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dc.contributor.authorJohannsdottir, Gudrun Arna
dc.contributor.authorOnundarson, Pall T
dc.contributor.authorGudmundsdottir, Brynja R
dc.contributor.authorBjornsson, Einar Stefan
dc.date.accessioned2013-08-27T10:04:06Z
dc.date.available2013-08-27T10:04:06Z
dc.date.issued2012-09
dc.date.submitted2013-08-27
dc.identifier.citationThromb. Res. 2012, 130(3):e20-5en_GB
dc.identifier.issn1879-2472
dc.identifier.pmid22633210
dc.identifier.doi10.1016/j.thromres.2012.05.005
dc.identifier.urihttp://hdl.handle.net/2336/299931
dc.descriptionTo access publisher full text version of this article. Please click on the hyperlink in Additional Links field.en_GB
dc.description.abstractThe prevalence and etiology of occult bleeding among patients on warfarin who are screened systematically for new anemia is largely unknown. We aimed to estimate the usefulness of following hemoglobin and mean red cell volume (MCV) with INR in order to screen for developing anemia as an indicator of occult bleeding. All patients on warfarin controlled at our institution had measurements of complete blood count (CBC) with INR during 18 months. Patients who fell>25 g/L and/or decrease of MCV over 5 fL or MCV<80 fL were contacted with instructions to undergo evaluation of anemia. Overall 3218 patients on warfarin were monitored at our institution and 442 (13.7%) had anemia and 235 (7.3%) had unexplained anemia. A total of 163/235 (69%) who were notified contacted their doctors and 82/163 (50%) were referred for investigation with upper and/or lower endoscopies. Gastrointestinal malignancies were found in 11 patients (10 colorectal cancers, 1 esophageal) and pre-cancerous lesions among 14 other patients. Additional 25/82 patients (30%) had upper and/or lower bleeding lesions such as ulcers and angiodysplasia. Based on 3669 years of observation, 73 patients needed to be screened for one year in order to identify one gastrointestinal lesion causing occult bleeding. Thirty percent of those endoscoped had malignant or pre-malignant diseases. Regular measurement of CBC concomitantly with INR in patients on warfarin therapy led to detection of otherwise asymptomatic diseases in a significant proportion of patients and might lead to earlier diagnosis of malignant and premalignant disease.
dc.language.isoenen
dc.relation.urlhttp://dx.doi.org/10.1016/j.thromres.2012.05.005en_GB
dc.relation.urlhttp://www.sciencedirect.com/science/article/pii/S0049384812002277en_GB
dc.rightsArchived with thanks to Thrombosis researchen_GB
dc.subject.meshAdolescenten_GB
dc.subject.meshAdulten_GB
dc.subject.meshAgeden_GB
dc.subject.meshAged, 80 and overen_GB
dc.subject.meshAnemiaen_GB
dc.subject.meshAnticoagulantsen_GB
dc.subject.meshBlood Cell Counten_GB
dc.subject.meshChilden_GB
dc.subject.meshDrug Toxicityen_GB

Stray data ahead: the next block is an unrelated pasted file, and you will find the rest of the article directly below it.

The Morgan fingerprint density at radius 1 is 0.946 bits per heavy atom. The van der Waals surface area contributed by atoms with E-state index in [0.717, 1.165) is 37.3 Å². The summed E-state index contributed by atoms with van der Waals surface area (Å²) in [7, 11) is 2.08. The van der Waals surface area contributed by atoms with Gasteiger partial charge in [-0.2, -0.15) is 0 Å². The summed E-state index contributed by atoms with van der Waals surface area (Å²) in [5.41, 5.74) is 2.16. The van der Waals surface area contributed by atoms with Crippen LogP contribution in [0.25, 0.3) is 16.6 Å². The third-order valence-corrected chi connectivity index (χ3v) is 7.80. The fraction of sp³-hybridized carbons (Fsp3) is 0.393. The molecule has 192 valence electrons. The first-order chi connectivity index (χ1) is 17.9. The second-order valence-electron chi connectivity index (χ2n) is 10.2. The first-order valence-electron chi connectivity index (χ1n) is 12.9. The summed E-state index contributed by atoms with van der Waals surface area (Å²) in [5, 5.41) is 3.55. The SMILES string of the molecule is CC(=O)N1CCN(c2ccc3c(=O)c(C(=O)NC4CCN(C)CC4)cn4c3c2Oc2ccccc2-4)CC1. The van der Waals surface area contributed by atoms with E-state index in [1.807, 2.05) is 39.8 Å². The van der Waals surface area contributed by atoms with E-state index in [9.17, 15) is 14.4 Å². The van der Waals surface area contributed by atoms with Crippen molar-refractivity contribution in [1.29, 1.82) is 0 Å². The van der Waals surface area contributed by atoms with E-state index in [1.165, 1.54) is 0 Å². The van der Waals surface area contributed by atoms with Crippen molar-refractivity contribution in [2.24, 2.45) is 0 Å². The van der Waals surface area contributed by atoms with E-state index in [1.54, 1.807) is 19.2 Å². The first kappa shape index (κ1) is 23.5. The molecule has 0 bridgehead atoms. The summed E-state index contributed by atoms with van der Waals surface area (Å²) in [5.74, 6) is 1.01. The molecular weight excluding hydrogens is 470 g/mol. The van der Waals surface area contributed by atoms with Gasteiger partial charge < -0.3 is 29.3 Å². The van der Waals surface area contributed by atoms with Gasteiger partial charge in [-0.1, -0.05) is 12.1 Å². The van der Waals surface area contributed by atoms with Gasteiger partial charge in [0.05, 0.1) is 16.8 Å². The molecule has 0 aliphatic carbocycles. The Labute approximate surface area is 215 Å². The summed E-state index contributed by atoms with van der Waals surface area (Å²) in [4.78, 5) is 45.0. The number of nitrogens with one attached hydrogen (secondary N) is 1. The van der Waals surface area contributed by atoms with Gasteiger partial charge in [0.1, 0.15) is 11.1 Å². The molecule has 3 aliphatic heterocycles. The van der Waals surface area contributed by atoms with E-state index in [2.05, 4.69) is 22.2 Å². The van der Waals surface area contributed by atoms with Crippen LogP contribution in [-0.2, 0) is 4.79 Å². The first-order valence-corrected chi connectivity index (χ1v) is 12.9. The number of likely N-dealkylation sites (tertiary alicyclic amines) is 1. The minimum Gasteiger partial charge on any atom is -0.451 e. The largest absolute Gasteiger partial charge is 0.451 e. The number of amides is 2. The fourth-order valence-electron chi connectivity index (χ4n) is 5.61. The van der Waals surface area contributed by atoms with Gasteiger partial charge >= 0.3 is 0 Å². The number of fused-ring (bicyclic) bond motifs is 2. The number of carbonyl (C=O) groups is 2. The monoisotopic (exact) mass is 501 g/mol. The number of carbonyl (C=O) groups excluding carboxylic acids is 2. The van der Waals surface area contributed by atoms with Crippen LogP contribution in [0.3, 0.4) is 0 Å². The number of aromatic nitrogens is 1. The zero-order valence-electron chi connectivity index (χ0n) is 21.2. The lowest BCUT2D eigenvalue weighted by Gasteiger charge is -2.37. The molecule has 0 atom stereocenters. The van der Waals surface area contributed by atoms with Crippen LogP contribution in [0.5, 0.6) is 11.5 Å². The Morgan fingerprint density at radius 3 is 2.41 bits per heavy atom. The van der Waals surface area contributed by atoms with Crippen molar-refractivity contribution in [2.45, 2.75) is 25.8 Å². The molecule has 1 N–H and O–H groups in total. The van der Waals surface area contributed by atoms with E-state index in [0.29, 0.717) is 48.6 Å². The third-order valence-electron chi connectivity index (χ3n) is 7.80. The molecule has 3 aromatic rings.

dc.subject.meshFemaleen_GB
dc.subject.meshGastrointestinal Neoplasmsen_GB
dc.subject.meshHumansen_GB
dc.subject.meshIcelanden_GB
dc.subject.meshIncidenceen_GB
dc.subject.meshInternational Normalized Ratioen_GB
dc.subject.meshMaleen_GB
dc.subject.meshMass Screeningen_GB
dc.subject.meshMiddle Ageden_GB
dc.subject.meshPrecancerous Conditionsen_GB
dc.subject.meshPrevalenceen_GB
dc.subject.meshRisk Assessmenten_GB
dc.subject.meshWarfarinen_GB
dc.subject.meshYoung Adulten_GB
dc.titleScreening for anemia in patients on warfarin facilitates diagnosis of gastrointestinal malignancies and pre-malignant lesions.en
dc.typeArticleen
dc.contributor.departmentDepartment of Internal Medicine, University of Iceland School of Health Sciences, Reykjavik Iceland.en_GB
dc.identifier.journalThrombosis researchen_GB
dc.rights.accessNational Consortium - Landsaðganguren
html.description.abstractThe prevalence and etiology of occult bleeding among patients on warfarin who are screened systematically for new anemia is largely unknown. We aimed to estimate the usefulness of following hemoglobin and mean red cell volume (MCV) with INR in order to screen for developing anemia as an indicator of occult bleeding. All patients on warfarin controlled at our institution had measurements of complete blood count (CBC) with INR during 18 months. Patients who fell>25 g/L and/or decrease of MCV over 5 fL or MCV<80 fL were contacted with instructions to undergo evaluation of anemia. Overall 3218 patients on warfarin were monitored at our institution and 442 (13.7%) had anemia and 235 (7.3%) had unexplained anemia. A total of 163/235 (69%) who were notified contacted their doctors and 82/163 (50%) were referred for investigation with upper and/or lower endoscopies. Gastrointestinal malignancies were found in 11 patients (10 colorectal cancers, 1 esophageal) and pre-cancerous lesions among 14 other patients. Additional 25/82 patients (30%) had upper and/or lower bleeding lesions such as ulcers and angiodysplasia. Based on 3669 years of observation, 73 patients needed to be screened for one year in order to identify one gastrointestinal lesion causing occult bleeding. Thirty percent of those endoscoped had malignant or pre-malignant diseases. Regular measurement of CBC concomitantly with INR in patients on warfarin therapy led to detection of otherwise asymptomatic diseases in a significant proportion of patients and might lead to earlier diagnosis of malignant and premalignant disease.


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